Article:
It’s no secret that we veterans often walk through life with pain, be it physical or psychological. But let’s talk about the physical pain for a moment.
According to the National Health Interview Survey, veterans experience a higher prevalence of, and more severe pain than non-vets.
“More than 50 percent of all veterans enrolled and receiving care at VA are affected by chronic pain,” Dr. Robert Petzel, the former undersecretary for health at the VA, told the Senate Veterans’ Affairs Committee in 2014.
To combat this, the VA is perhaps a bit too eager to prescribe pain-management pills, such as opioids. The Center for Investigative Reporting found that between 2000 and 2012, VA prescriptions of hydrocodone, oxycodone, methadone, and morphine surged by an unbelievable 270 percent.
As a result, addictions and overdoses of veterans were twice the national average.
But now, the VA is partnering with the Department of Defense and the Department of Health and Human Services in a joint venture to award $81 million in grant money to 12 research projects to explore non-drug approaches to pain management.
“Pain is the most common medical condition requiring treatment for military personnel,” said Dr. George Ludwig, principal assistant for research and technology, US Army Medical Research and Materiel Command (AMRMC) in a statement. “Current drug treatments have limited efficacy and are often associated with severe adverse events, significant cognitive and physiological side effects, and pose a significant risk of abuse, misuse, addiction, tolerance, and diversion.”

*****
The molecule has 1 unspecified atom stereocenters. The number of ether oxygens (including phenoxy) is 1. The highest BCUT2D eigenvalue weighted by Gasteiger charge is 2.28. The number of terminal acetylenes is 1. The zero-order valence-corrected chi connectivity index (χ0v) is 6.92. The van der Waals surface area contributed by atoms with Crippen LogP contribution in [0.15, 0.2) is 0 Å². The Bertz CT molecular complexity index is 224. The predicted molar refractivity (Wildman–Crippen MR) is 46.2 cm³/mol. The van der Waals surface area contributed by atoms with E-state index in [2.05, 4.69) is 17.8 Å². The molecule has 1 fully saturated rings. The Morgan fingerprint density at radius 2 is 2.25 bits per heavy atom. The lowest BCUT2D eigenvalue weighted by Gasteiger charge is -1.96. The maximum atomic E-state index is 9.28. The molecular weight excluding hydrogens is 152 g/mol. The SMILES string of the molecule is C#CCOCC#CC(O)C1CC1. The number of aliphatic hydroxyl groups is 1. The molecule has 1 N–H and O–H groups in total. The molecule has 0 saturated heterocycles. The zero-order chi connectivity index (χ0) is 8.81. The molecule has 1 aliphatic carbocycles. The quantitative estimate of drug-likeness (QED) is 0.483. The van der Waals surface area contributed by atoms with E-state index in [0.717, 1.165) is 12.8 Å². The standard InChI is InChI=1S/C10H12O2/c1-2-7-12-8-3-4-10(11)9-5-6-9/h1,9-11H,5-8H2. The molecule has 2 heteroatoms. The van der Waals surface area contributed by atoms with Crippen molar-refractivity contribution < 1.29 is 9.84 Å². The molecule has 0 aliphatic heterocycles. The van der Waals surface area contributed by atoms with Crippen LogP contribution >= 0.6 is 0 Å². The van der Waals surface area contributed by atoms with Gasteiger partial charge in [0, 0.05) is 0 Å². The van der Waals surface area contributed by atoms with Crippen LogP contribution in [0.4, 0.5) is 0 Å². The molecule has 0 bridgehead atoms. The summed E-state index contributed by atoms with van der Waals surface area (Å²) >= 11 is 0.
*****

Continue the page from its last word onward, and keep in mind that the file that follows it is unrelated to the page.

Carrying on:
The 12 projects will investigate non-pharmaceutical approaches to pain management such as meditation, yoga, tai chi, massage, acupuncture, and cognitive behavioral therapy, to just name a few.
Seven of the 12 have already been awarded by the Department of Health and Human Services and the National Institute of Health. The remaining five will be announced by the DoD and VA in the coming months.
“Finding solutions for chronic pain is of critical importance, especially for military personnel and veterans who are disproportionately affected,” added NIH Director Francis Collins, M.D., Ph.D. “Bringing the science to bear through these real-world research projects will accelerate our search for pain management strategies for all Americans, especially as we work to address the nation’s opioid crisis.”
America’s veterans suffer disproportionally from chronic physical pain, and are more likely to seek treatment for that agony than for psychological injuries. In turn, many vets end up self-medicating, and that can end tragically.
We don’t know what these projects, if anything, will tell. But it’s a good sign that the VA and others are looking for solutions to pain that don’t involve a trip to the pharmacy.